Relational database management systems dominate many segments of programming. However, it is increasingly common to see real alternatives to this type of database. Of those applications, it seems that MongoDB is one of the most popular but ArangoDB improves and improves every day. In this post, I will tell you about ArangoDB, some of the main features and more. Also, I will show you how to install ArangoDB on CentOS 8 / RHEL 8 / Oracle Linux 8.
A little bit of ArangoDB
ArangoDB is a NoSQL database manager. It is built in C++ and is open source. Its main feature is that it is multi-model. That is, it supports different data models such as (JSON), graphs and key-value.
On the other hand, ArangoDB has two versions. The first one is paid and offers support at different levels. The second is communitarian, ideal for small or educational projects.
If you want to manage a server instance easily, ArangoDB allows it through a nice and intuitive web interface. Besides this, it has connectors for many programming languages, so this should not be a limitation. Of course, it has installers for many Linux distributions.
So let us get to work.
Install ArangoDB on CentOS 8 / RHEL 8 / Oracle Linux 8
ArangoDB is an application that takes documentation very seriously. In fact, it is a very well documented application that makes it easy to work with. And the installation process is available to many systems through its repository.
So the first step to install ArangoDB on CentOS 8 / RHEL 8 / Oracle Linux 8 is to add the repository.
Open a terminal and run the following:
:~$ su :~# cd /etc/yum.repos.d/
Then, import the GPG key to secure the repository addition.
:~# curl -OL https://download.arangodb.com/arangodb35/RPM/arangodb.repo
After this, you can install ArangoDB by typing the following command:
:~# dnf install arangodb3-3.5.0
Now that ArangoDB is installed, you have to do some configuration before using it.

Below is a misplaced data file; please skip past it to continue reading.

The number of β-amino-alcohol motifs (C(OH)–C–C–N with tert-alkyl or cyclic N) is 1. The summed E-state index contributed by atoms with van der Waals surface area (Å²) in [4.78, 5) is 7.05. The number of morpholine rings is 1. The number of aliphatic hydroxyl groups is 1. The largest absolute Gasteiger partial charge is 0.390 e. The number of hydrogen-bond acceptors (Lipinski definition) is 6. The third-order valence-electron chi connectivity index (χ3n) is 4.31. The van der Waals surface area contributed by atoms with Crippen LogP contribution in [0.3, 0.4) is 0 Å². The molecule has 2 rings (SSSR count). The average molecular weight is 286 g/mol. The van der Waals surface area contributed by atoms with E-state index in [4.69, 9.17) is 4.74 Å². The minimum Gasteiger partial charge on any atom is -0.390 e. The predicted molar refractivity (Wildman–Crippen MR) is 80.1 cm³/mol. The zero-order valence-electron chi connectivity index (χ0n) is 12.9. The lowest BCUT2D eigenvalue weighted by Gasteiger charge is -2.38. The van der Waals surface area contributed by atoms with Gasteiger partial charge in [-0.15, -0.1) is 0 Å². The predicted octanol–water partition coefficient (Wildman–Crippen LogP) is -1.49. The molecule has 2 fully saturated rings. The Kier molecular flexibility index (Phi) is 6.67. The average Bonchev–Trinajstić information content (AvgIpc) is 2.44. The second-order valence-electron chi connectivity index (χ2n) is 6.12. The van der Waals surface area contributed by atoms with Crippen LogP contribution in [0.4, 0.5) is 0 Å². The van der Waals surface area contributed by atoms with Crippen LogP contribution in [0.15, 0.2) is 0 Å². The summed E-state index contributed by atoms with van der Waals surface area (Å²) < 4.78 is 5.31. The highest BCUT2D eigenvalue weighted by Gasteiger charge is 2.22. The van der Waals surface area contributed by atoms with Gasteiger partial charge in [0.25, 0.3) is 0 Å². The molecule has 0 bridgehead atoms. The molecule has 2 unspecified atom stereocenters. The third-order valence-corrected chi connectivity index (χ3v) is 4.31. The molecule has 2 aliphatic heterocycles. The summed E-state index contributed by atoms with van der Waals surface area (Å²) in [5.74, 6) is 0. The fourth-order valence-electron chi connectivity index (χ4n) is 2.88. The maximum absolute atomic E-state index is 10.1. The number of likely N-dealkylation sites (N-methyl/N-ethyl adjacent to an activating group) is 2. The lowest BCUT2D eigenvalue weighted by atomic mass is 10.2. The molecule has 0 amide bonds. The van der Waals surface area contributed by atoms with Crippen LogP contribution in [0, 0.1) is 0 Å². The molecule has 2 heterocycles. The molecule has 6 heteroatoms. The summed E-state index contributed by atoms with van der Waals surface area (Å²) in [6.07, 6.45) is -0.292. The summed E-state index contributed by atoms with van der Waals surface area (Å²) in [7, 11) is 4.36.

Making some configuration before using ArangoDB on CentOS 8 / RHEL 8 / Oracle Linux 8
ArangoDB is already installed but does not have a key configured for the root user. As we know, this is vital because then, anyone can access the stored data.
So use the following command to set the password for the root user:
With this you can now enter the ArangoDB shell and start working:
:~# systemctl start arangodb3 :~# arangosh
One of the most outstanding potentials of ArangoDB is its web interface. Thanks to it, it is possible to administer the instance quickly and easily. In addition to visualizing the data in a better way.
So, open the file
/etc/arangodb3/arangod.conf. At the beginning of the file, it changes the
endpoint value and adds the IP address of the computer where ArangoDB is running. By default, it is configured for localhost. There you will also see the default port used by the application which is 8529.
:~# nano /etc/arangodb3/arangod.conf
This same process must be done in the file /etc/arangodb3/arangosh.conf.
:~# nano /etc/arangodb3/arangosh.conf
For all this to work, it is necessary to add the corresponding rules in the Firewall. Specifically, open port 8529. Then, restart ArangoDB.
:~# firewall-cmd --add-port=8529/tcp --permanent success :~# firewall-cmd --reload success :~# systemctl restart arangodb3
Now, you can access to the web interface using your web browser. Go to http://your-server:8529
Type your credentials and click on the Login button. You will have to select the database.
Finally, you will see the dashboard. And you can start to work.
And that is it.
ArangoDB is a very popular database manager and increasingly influential in the world of programming. It is frequently used in IoT technology as well as in mobile phones. As you could see, it is easy to install and thus saves us a lot of work.
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